Tuesday’s elections didn’t work out the way the Democratic party wanted them to. Here in Georgia, Republicans took the Governor and Senate seats by a much wider margin than polls suggested they would. John Barrow lost the 12th District congressional seat to Rick Allen. The GOP held on to its State House Seats. And of course, it was a good night for Republicans across the country. Two likely reasons: Voters expressed their displeasure with the policies of President Barack Obama and, especially in the South, there was a dwindling number of white voters filling a Democratic ballot.
The New York Times today takes a look at what the Democrats might do to rebuild their presence in the South. Here in Georgia, Atlanta Mayor Kasim Reed maintains that the party should be able to take advantage of an increasingly diverse and younger population:
Kasim Reed, the mayor of Atlanta, said he still believed that this was the way forward for Democrats in Georgia.
“We needed to change the electorate,” Mr. Reed said. He faulted the campaigns of Michelle Nunn, who was following in her father’s footsteps in running for the Senate, and Jason Carter, a grandson of Jimmy Carter who was running for governor, for not spending more time and resources to register and turn out what he said were roughly 600,000 unregistered black voters in Georgia, and 200,000 unregistered Latinos.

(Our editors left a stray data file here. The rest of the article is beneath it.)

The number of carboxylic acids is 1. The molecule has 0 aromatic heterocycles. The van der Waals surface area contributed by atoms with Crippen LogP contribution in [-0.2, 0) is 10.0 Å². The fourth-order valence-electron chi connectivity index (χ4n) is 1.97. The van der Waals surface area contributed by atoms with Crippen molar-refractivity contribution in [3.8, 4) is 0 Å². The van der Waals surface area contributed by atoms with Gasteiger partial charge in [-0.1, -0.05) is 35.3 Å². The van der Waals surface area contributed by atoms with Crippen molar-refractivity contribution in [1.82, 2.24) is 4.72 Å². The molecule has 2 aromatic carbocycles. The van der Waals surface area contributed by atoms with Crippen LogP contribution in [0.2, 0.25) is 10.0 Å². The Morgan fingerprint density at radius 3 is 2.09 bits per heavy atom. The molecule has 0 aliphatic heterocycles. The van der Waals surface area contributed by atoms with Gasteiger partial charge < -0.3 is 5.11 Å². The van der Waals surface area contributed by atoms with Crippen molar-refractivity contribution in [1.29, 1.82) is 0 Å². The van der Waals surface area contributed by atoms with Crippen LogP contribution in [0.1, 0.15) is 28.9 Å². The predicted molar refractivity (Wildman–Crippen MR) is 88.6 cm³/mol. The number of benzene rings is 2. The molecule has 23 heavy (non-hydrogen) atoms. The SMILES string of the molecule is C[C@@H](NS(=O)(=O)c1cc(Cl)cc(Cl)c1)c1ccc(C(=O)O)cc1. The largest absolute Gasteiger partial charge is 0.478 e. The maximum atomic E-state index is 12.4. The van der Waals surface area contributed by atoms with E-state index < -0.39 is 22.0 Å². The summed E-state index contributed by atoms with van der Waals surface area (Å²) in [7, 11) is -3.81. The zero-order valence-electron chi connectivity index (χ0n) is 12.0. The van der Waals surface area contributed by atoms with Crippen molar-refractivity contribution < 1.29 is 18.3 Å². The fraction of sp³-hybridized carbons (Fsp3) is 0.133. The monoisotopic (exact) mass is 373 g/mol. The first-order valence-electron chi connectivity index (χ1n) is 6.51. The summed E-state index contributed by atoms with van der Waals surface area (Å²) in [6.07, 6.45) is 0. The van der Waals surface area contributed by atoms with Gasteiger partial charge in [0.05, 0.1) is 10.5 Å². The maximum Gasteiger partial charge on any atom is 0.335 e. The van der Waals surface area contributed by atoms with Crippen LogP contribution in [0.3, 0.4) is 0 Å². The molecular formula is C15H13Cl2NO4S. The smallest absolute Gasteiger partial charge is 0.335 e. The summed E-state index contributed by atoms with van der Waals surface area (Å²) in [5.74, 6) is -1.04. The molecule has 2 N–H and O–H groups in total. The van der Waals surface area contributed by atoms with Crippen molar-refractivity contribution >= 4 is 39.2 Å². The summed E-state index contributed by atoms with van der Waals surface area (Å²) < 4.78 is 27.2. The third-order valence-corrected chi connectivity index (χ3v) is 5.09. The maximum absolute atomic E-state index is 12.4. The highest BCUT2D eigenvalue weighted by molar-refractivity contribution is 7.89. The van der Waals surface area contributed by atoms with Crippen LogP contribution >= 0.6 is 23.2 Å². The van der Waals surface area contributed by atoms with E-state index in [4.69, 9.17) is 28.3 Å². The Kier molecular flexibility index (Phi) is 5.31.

Yet, increasing the number of African American, Hispanic, and Asian voters may not be enough, especially when exit polls in the Peach State show 42% of Hispanics voted for David Perdue, black voters made up 29% of the electorate, and only 23% of white voters cast a ballot for Michelle Nunn.
“In order to have even a chance to compete, something’s got to change for the Democrats in the South,” said Geoff Garin, a Democratic consultant and pollster. “Even with increased African-American and Hispanic participation, it’s simply not a viable situation to struggle to get above the mid-20s with white voters.” Bill Fletcher, a Democratic consultant who was raised in rural Tennessee, agreed that this year’s race was mainly a rejection of Mr. Obama, adding that his presidency had given rise to “a nasty strain of racism that many of us thought and hoped had gone away.”
For their part, Republicans can’t rest on their laurels. President Obama will be out of office in two years, and the GOP will no longer be able to use his image to drive turnout. Similarly, the older, white voters (64% of those over age 65 voted for Perdue) that makes up the GOP base isn’t going to be around forever.
Is it the case that changing demographics are eventually going to guarantee the Peach State turning blue, or will the Republicans figure out a way to broaden its base beyond an aging white men? The answer to that question may well determine the political future of Georgia.